MERALCO Allowed To Increase Rates

power-billThe Manila Electric Company (MERALCO), the country’s largest electricity distribution company, was finally allowed by Energy Regulatory Commission (ERC) to use Performance-Based Rating (PBR) scheme in place of the Rate On Return Base (RORB) scheme. Under the PBR scheme, MERALCO distribution charge will now be based on “inflation, cost of servicing, and cost of investments” with provision for “rewards and penalties for performance and non-performance respectively”.

In view of ever-increasing factors of inflation, servicing and cost of investment, the MERALCO distribution rate will increase . Initially, ERC approved an increase of twenty-five (PhP0.25) centavos per kilowatt-hour of electricity effective May 2009. PBR was approved by ERC in October 2008 but its implementation was delayed due to opposition by consumer groups. But the deferment has proven to be beneficial to home owners, as many admitted that the costs that went into home maintenance were greatly decreased with the introduction of the bill.

The replaced RORB scheme that governed the MERALCO distribution charge disallowed the company from charging rates exceeding twelve (12%) percent of the worth of its total assets. As such, the electricity distribution charge to MERALCO consumers was kept at PhP1.08/kw-hr since 2003. The shift to PBR is a welcome relief for MERALCO as its shares are expected to rise with the approval of the new rate formula.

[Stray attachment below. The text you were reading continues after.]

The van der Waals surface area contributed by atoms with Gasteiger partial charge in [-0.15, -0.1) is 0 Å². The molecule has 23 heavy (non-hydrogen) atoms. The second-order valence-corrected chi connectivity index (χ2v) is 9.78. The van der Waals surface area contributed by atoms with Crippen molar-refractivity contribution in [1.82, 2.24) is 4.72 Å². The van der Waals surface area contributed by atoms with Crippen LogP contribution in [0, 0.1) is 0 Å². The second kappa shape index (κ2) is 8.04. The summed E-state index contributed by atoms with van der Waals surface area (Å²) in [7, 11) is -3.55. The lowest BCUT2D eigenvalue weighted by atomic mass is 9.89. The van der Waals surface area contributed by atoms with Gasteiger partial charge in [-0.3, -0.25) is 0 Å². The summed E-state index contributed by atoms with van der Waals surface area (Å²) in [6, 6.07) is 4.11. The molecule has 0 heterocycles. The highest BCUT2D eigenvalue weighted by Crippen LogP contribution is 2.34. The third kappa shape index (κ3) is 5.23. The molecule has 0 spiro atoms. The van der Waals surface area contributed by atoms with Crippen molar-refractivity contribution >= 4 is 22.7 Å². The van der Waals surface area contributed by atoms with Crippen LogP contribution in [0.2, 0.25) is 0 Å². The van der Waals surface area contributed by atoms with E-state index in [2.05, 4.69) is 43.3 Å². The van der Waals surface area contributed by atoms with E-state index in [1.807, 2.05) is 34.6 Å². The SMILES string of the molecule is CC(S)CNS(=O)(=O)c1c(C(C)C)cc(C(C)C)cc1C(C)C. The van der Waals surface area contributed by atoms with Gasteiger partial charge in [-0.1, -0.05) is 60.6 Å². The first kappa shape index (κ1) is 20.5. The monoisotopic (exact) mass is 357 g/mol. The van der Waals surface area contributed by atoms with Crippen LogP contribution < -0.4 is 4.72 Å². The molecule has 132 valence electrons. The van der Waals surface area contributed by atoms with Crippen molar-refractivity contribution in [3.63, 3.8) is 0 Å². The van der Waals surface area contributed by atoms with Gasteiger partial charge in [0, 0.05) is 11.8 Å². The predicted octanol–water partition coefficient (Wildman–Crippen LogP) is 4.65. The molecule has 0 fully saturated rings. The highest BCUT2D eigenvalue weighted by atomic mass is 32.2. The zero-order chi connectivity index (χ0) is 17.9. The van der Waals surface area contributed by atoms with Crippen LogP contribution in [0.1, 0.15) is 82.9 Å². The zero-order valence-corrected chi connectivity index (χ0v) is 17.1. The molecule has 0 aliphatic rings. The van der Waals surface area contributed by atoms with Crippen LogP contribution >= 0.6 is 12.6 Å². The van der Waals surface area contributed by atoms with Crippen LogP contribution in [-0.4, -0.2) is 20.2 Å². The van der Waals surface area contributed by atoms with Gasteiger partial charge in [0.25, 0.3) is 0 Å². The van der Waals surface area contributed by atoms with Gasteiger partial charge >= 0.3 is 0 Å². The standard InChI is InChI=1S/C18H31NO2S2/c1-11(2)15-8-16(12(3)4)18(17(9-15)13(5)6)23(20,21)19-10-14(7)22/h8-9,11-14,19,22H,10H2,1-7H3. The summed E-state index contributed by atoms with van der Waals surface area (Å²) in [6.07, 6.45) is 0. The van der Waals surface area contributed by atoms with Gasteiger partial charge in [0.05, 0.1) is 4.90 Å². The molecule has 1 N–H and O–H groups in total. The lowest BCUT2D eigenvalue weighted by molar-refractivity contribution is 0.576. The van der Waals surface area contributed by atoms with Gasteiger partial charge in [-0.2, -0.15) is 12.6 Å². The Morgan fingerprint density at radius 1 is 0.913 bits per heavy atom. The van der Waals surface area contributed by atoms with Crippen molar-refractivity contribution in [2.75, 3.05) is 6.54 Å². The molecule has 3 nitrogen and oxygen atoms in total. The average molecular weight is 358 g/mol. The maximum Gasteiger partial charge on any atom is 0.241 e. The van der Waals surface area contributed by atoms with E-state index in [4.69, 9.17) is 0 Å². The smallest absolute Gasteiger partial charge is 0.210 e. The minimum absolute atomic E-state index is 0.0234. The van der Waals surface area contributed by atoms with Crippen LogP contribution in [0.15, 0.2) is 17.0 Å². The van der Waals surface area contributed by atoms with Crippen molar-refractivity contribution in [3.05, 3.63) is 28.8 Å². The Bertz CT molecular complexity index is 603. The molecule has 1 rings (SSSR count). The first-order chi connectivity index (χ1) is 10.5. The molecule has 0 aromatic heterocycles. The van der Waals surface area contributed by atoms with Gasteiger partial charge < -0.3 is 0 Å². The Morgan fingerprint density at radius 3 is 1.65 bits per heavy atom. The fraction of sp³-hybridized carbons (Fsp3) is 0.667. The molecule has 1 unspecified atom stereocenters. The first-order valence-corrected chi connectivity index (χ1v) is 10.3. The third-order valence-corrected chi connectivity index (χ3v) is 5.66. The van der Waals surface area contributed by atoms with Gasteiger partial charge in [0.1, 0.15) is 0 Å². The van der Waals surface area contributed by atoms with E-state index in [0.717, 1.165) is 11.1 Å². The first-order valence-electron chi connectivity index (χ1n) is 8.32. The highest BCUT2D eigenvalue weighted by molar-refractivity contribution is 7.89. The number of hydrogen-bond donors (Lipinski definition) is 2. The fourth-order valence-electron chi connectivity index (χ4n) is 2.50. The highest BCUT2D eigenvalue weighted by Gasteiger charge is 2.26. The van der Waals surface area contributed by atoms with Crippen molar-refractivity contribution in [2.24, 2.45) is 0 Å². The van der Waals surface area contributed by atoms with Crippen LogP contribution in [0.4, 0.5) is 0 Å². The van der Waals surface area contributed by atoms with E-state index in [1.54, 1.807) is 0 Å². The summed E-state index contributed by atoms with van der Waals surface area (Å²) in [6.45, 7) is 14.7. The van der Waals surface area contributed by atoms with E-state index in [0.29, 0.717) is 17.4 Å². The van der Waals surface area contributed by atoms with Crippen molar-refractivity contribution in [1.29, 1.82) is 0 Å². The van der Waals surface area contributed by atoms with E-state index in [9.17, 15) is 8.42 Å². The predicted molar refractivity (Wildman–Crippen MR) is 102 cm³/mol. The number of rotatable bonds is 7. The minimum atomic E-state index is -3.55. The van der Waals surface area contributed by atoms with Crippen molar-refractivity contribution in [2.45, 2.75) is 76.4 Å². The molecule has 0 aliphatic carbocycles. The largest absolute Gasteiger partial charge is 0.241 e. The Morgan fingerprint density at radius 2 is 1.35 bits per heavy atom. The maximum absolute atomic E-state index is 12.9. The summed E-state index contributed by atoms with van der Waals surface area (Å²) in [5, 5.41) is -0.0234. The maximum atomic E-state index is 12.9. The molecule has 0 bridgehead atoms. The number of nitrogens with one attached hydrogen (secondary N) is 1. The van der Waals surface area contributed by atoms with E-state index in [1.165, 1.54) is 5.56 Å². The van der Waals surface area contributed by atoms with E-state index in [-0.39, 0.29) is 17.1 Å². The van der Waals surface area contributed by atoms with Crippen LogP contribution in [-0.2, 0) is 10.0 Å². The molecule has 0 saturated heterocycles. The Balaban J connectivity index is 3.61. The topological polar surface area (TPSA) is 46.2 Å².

You must understand that the MERALCO distribution charge of a little over one peso is just a small portion of the electricity bill that you pay every month. It is not even fifteen (15%) percent of your total power bill. The bigger portion of what you are paying is the cost of generating the electricity. As such, power bills may fall despite higher distribution rate depending on the cost of fuel used in generating it.

The good news is that MERALCO lifeline customers consuming less than 20 kilowatt-hours per month will still enjoy 50% discount on their electric bill. They will still pay the subsidized rate of PhP5.30/kw-hr. Another would-be good news is that PBR provides for reduction of distribution charge if the power company performed below par. But who would want brown-outs and power outages?

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